In a 318 to 278 vote, the European Parliament today shot down proposals that would have made online publishers liable for users’ copyright infringement and made even linking to other websites fraught with legal risk. The bill, widely reviled for its service to legacy media interests and general ignorance of the internet itself, now goes back to committee.
The European Parliament has rejected a proposed update to its 2001 Copyright Directive, after passing the initial vote at the legal affairs committee on June 20.
COPENHAGEN — When Rokhaia Naassan gives birth in the coming days, she and her baby boy will enter a new category in the eyes of Danish law. Because she lives in a low-income immigrant neighborhood described by the government as a
The EU’s extremely controversial Copyright Reform — which might introduce upload filters, ancillary copyright, and restrictions on text and data mining — will finally go to a vote on June 20. It’s not certain how the vote will go as members of the European Parliament (MEPs) are still split on key articles of the reform, but whatever the conclusion will be, it’s certain that it’ll greatly affect the future of the internet in the EU and beyond. The result will form the EU Parliament’s stance on copyright and will have huge implications for the final stage of the law making…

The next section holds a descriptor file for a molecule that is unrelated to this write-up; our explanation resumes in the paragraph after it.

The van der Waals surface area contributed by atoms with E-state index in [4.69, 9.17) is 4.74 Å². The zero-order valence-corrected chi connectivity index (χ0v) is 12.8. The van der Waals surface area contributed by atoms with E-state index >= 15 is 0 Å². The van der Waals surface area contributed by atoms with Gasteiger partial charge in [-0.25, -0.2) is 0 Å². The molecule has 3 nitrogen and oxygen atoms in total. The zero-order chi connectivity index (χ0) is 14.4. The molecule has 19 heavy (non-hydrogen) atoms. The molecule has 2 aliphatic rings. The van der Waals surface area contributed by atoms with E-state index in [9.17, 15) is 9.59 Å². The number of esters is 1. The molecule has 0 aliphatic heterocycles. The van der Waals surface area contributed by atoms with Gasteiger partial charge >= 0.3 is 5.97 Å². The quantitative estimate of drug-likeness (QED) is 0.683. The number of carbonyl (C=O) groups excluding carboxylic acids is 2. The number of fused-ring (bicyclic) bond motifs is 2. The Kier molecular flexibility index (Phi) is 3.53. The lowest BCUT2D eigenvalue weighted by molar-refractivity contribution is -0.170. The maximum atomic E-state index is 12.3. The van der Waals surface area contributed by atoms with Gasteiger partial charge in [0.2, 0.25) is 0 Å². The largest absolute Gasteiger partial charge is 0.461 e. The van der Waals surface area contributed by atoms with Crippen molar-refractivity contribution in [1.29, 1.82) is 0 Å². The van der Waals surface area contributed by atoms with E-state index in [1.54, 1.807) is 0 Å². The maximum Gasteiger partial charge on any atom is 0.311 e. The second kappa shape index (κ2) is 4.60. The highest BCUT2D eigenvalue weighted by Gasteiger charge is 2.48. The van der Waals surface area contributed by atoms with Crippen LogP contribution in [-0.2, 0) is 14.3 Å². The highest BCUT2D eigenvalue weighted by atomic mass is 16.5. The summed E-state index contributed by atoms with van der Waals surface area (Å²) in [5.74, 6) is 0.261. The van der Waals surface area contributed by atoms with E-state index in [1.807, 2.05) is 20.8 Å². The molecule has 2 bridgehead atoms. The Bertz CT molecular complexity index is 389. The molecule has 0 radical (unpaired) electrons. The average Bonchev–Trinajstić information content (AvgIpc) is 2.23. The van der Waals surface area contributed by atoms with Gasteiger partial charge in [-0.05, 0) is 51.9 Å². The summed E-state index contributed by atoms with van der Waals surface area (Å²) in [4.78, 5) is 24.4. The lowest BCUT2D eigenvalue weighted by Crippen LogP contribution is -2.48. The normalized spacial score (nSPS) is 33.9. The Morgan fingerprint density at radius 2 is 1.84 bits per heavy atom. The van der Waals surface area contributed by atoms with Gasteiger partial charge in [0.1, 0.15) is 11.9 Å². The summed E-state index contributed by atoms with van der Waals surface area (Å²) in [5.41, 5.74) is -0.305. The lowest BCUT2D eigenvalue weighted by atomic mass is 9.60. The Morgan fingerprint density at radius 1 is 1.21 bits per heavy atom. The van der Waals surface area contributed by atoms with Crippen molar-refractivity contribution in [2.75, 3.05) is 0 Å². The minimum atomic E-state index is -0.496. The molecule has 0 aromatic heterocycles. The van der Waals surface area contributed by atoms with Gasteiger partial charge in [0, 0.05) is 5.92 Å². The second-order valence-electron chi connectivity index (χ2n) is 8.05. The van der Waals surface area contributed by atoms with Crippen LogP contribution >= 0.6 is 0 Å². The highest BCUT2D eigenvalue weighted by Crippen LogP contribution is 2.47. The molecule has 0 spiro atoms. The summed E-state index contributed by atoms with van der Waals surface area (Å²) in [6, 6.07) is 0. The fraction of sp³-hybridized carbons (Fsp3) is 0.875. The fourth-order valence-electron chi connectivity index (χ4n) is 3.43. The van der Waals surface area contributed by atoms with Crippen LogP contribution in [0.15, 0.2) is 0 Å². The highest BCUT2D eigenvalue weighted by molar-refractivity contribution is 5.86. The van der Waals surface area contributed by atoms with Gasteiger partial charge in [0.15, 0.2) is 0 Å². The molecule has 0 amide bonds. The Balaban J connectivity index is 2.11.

The push for women’s rights and gender equality might be on the brink of a major transformation in Spain. The country’s new leader, Pedro Sánchez, formed a cabinetwhich has drawn international attention for its high number of female ministers: 11 out of 17 positions, or 64.7 percent. Whether this cabinet reflects real change for women in Spanish society remains to be seen. Spanish former Prime Minister Mariano Rajoy, leader of the conservative Popular Party (PP) and the politician who led Spain through its worst economic crisis in living memory, was ousted on June 1 (The New York Times).